Probate of a Decedent’s Estate

General Duties

A Personal Representative has fiduciary duties. This means that they must act in the best interest of the estate by putting the estate interests ahead of his or her own. This individual is entrusted with property that belongs to others.  Estate assets cannot be used for personal benefit. All duties must be performed solely for the best interests of the estate’s interested persons.

Assistance of Professionals

Probate laws demand strict compliance and are tightly drawn to protect the interests of creditors, taxing authorities, and interested persons. Since the Personal Representative is responsible for administering the estate, they may desire professional assistance from an attorney, accountant or investment counselor.

Engaging an Attorney

The Personal Representative may find it desirable to employ an attorney to assist with administration. The attorney may suggest employing other professionals. The fees for these services should be discussed and agreed upon. Also, the duties of each estate administration member (personal representative, attorney, accountant, etc.) should be expressly defined.

Requesting Compensation

At the completion of the administration, the Personal Representative may be paid a reasonable fee for performing duties to the estate. These fees and those of the other estate administration members (attorneys, accountants, etc.) may need court approval. If reasonable, fees may be paid from estate funds and be deducted in determining tax liability.

TYPES OF PROBATE ADMINISTRATION

There are two types of decedent’s estate administration: Supervised and Unsupervised. In both types, the Personal Representative administers the estate from funeral arrangements at the beginning, through distribution of assets, to estate closing at the end. Usually, the petitioner selects either supervised or unsupervised administration. Sometimes the facts dictate a supervised estate.

Supervised Administration requires the Probate Court to review and approve the activities of the estate.

Unsupervised Administration does not require the Probate Court’s review or approval.

An interested person or the Personal Representative may request supervision at any point on a particular issue, or for the duration of the administration.

Opening the Estate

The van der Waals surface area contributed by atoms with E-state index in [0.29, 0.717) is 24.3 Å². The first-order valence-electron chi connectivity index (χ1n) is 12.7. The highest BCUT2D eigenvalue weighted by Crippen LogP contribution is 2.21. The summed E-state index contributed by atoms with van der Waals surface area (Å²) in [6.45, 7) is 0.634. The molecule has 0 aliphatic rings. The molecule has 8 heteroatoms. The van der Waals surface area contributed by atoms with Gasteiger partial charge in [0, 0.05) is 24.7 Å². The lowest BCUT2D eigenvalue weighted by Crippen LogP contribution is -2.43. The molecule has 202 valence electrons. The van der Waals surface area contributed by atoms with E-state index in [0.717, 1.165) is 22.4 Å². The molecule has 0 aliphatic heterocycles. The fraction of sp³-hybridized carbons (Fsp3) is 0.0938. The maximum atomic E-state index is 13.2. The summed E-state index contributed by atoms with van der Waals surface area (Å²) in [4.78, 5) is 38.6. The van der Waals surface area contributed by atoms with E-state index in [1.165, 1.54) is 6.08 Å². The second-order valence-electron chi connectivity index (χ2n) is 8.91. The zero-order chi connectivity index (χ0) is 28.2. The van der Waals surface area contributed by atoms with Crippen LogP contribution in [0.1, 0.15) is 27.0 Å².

There are two ways to begin administration of a decedent’s estate: Formally or Informally.

Formal Proceedings begin by filing a Petition for Probate and/or Appointment of Personal Representative (Testate/Intestate) and other related papers. Interested persons must either consent to the petition or be notified of the hearing. After the Probate Judge enters an Order of Formal Proceedings, the heirs are determined, the will (if any) is admitted, and a Personal Representative is appointed. After an Acceptance of Appointment and any required bond is filed, the Personal Representative becomes qualified to act until the estate is ready to be closed.

Informal Proceedings begin without a court hearing by filing an Application for Informal Probate and/or Appointment of Personal Representative (Testate/Intestate). Prior notice to interested persons is only required for those interested persons with equal or higher priority. If the Application is granted the Probate Register’s Statement will admit the will (if any) and appoint the Personal Representative. After an Acceptance of Appointment and any required bond is filed, the Personal Representative becomes qualified to act until the estate is ready to be closed.

Closing the Estate

In general, an estate may be closed as follows:

Supervised Administration

• File and serve on interested persons Petition and Order for Complete Estate Settlement, Testacy Previously Adjudicated –if the estate was opened formally.

• File and serve on interested persons Petition and Order for Adjudication of Testacy and Complete Estate Settlement if the estate was opened informally.

Unsupervised Administration

• Either prepare Sworn Statement to Close Unsupervised Administration, serve it on interested persons and file it with the Court; or

• Prepare one of the Petitions for Complete Estate Settlement (depending on the situation).

Legal Service

Selecting the appropriate type of Petition for commencing the Probate proceeding and submitting the correct documentation can be difficult for an individual not familiar with the Probate Court and the rules concerning estates. As an experienced Probate practitioner I can assist a family during this emotionally difficult time by removing the burden and alleviating the confusion surrounding this task.